Dalhousie University (commonly known as Dalhousie or Dal) is a public research university located in Halifax, Nova Scotia, Canada. The first inception of the university pre-dates the founding of Canada by 48 years The university is made up of three campuses which make up 32 hectares (79 acres) all within the Halifax Peninsula and near the Halifax Harbour. Dalhousie offers more than 3,700 courses and 180 degree programs, all of which is organized between the eleven undergraduate, graduate, and professional faculties and schools of the university. Dalhousie University was first established as a non-sectarian college in 1818 by the Lieutenant-Governor of Nova Scotia, George Ramsay, 9th Earl of Dalhousie, whom the university was named after. However, the college had not operated its first class until 1838, with the operation of the college itself being only intermittent due to financial difficulties early in its history. Reopening for the third time in 1863, Dalhousie was reorganized by a legislative act, which also brought upon the school's first name change to The Governors of Dalhousie College and University.
Researcher aims to shed light on diabetic alert dogs
Today's companies that train diabetic alert dogs and place them with families have experienced a high rate of success, but there's a catch—nobody knows how the dogs are doing it. That's where Catherine Reeve comes in.
New methodology to study nanoparticle structures
Nanoscience is the study of materials that measure at the scale of one-billionth of a metre in length. While "tiny" is the very nature of this scientific field, nanoscience is a huge force behind modern day technology and ...
How the fossilized past can help predict our oceans' future
The fossils of marine species that went extinct millions of years ago are offering insight into species that may be at risk for extinction today, as well as "hotspots" where that extinction risk may be even greater.
The ocean's internet fits on a transmitter smaller than a USB
A new paper, published in Science, details the explosion in aquatic animal tracking research over the past 30 years and its impact on discoveries about the movements, migrations, interactions and survival of both common and ...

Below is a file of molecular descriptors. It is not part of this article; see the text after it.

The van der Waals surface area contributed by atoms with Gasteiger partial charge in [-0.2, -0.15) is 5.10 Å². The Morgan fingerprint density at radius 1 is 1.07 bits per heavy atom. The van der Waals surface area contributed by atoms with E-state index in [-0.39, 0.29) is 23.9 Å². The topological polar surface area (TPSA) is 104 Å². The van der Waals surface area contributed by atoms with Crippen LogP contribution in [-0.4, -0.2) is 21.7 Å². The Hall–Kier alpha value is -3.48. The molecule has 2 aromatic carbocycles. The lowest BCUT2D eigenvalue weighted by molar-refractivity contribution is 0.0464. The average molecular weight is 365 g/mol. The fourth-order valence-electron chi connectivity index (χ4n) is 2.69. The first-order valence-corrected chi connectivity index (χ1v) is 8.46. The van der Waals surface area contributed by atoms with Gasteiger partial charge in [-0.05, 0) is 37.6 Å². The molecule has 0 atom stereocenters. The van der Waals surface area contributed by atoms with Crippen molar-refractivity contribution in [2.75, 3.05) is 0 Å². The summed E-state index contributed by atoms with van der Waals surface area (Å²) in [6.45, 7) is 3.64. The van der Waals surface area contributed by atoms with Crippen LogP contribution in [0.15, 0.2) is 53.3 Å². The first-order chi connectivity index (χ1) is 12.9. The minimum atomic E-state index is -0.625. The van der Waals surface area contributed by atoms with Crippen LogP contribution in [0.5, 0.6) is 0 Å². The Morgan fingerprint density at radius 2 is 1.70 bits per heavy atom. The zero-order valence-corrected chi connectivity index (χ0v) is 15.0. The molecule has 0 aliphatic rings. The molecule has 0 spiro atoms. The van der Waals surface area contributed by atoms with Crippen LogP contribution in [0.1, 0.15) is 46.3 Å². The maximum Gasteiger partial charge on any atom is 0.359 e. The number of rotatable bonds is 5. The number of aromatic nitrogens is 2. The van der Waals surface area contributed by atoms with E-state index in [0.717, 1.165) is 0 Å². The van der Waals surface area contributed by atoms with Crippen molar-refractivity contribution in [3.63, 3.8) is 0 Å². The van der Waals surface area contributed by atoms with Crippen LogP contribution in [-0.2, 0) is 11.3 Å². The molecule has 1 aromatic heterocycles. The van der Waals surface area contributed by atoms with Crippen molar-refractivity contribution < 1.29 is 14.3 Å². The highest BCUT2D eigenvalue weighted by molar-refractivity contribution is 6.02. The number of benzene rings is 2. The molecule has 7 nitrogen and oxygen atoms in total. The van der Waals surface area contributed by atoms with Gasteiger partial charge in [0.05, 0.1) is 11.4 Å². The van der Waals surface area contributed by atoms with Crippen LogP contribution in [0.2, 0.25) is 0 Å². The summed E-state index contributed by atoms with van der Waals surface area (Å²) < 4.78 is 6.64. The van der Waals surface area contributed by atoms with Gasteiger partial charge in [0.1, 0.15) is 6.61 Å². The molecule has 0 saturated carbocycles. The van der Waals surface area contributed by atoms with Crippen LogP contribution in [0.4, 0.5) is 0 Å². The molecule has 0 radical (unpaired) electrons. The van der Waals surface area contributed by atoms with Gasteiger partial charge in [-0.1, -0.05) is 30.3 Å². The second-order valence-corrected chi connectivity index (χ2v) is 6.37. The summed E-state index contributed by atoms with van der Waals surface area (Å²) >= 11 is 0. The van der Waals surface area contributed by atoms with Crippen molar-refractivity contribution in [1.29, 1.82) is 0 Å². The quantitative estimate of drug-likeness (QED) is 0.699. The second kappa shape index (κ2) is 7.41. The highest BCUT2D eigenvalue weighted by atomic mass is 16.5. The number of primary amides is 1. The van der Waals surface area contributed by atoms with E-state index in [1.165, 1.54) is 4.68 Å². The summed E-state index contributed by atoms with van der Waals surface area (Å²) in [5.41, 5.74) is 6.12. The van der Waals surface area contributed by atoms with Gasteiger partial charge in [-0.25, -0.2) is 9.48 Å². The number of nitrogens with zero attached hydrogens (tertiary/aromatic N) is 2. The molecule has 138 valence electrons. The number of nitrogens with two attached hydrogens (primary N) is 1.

Increasing ocean literacy among youth in Nova Scotia
When it comes to ocean sciences, Nova Scotia—a coastal province boasting the world's highest tides and a growing "blue economy"—has a knowledge gap among its youth.
Chemist discovers new information about elemental boron
Dalhousie chemistry researcher and Royal Society of Canada Fellow Dr. Mary Anne White led a team of researchers to new discoveries about boron (B), the fifth element in the periodic table.
Research suggests green crab is risky bait for lobster industry
Recent research conducted by Dalhousie University's Faculty of Agriculture indicates a high prevalence of a green crab pathogen now being found in lobsters in some Atlantic Canadian locations. The pathogen, a primary pathogen ...
World falling short of biodiversity targets, according to report
(Phys.org) —The midterm report card on global biodiversity targets is in—and the grades are not good.
Where have all the swallows gone?
Extinction: the permanent loss of a species. It is deeply troubling—and scientists and birdwatchers are ringing the alarm about a bird species that only a few decades ago was widespread and very common.
The promise and risks of big data
To its proponents, big data offers a big promise: insight into complex—and critically important—questions in health care, science, business and more. But its detractors say it poses big risks for individual privacy. Enter ...